Where have all the bees gone? Many farmers have managed regional problems for years, but now we are faced with bees disappearing in droves across the nation. The benefits of bees go way beyond the honey they produce. In the agriculture world, bees play an invaluable role in pollinating many of the fruits and vegetables we eat every day.
In a New York Times article, Cornell University estimated that bees pollinate up to $14 billion worth of seeds a year. According to Entrepreneur.com, honey bees are responsible for pollinating over 90 varieties of fruits and vegetables worldwide, especially blueberries and apples. Just think about how many bites of food we eat every day that depend on the pollination of bees.
There are many different theories as to why the bees are disappearing at such alarming rates, ranging from synthetic pesticides, poor nutrition, cold weather, mite infestations, diseases, or just pure exhaustion. Whether you are an avid gardener or just a consumer who likes to eat, we can all do our part to support local bee colonies. Here is some food for thought:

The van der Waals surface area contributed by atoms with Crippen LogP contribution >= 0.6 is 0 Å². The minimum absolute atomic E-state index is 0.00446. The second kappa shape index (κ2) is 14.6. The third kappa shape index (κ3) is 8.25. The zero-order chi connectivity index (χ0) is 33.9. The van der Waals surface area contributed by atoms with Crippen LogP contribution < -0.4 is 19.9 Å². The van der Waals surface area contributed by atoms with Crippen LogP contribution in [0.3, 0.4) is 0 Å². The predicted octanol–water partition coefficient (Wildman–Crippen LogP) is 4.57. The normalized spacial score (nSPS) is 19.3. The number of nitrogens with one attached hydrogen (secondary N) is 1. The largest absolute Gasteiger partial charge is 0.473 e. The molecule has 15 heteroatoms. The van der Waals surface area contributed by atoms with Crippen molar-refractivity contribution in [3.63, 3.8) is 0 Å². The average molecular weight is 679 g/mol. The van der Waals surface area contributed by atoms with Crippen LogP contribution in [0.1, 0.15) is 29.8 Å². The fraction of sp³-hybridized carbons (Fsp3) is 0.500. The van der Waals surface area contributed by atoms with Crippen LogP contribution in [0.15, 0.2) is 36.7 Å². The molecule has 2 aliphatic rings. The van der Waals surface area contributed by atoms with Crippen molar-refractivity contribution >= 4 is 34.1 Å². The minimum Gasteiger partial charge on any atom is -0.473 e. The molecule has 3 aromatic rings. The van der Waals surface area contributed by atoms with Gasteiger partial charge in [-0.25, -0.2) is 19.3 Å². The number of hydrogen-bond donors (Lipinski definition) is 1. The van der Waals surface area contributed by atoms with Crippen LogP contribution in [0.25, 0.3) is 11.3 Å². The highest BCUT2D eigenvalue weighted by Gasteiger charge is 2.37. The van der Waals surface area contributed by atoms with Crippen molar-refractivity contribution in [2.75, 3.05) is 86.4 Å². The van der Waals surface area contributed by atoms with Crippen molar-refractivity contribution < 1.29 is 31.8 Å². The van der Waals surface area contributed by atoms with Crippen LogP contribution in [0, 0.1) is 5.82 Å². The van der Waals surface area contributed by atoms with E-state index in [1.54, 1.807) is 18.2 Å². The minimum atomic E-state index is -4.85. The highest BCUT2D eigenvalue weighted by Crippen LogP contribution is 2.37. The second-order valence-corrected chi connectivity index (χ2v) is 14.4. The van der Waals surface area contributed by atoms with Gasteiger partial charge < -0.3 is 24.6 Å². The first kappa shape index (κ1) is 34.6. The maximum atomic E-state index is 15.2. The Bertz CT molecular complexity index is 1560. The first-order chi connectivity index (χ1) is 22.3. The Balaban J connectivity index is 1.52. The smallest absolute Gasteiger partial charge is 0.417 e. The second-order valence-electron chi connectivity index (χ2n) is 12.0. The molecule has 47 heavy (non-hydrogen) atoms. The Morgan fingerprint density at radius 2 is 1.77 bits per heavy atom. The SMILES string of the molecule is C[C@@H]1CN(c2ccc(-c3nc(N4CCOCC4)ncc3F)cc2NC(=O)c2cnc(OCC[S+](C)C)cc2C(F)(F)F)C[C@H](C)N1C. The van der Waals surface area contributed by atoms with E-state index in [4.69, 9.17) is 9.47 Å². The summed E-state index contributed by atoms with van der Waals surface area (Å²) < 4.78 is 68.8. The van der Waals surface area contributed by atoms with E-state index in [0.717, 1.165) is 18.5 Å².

- Eliminate the use of synthetic pesticides, especially when bees and other pollinators are hard at work. The residue left on plants, even when dry, can harm beneficial insects. Many pest and disease problems can be eliminated by improving soil quality and water practices. Prevention is the key to achieving a natural garden!
- Choose spring and summer plants that pollinators love. Many of these plants are drought tolerant once established through regular watering during the first season. Some of my favorites include:
For a complete plant list, click Urban Bee Project. Please consult a local nursery to be sure the plants are not considered invasive in your area. Choosing native plants is a sure way to have a successful, low-maintenance, yet beautiful garden.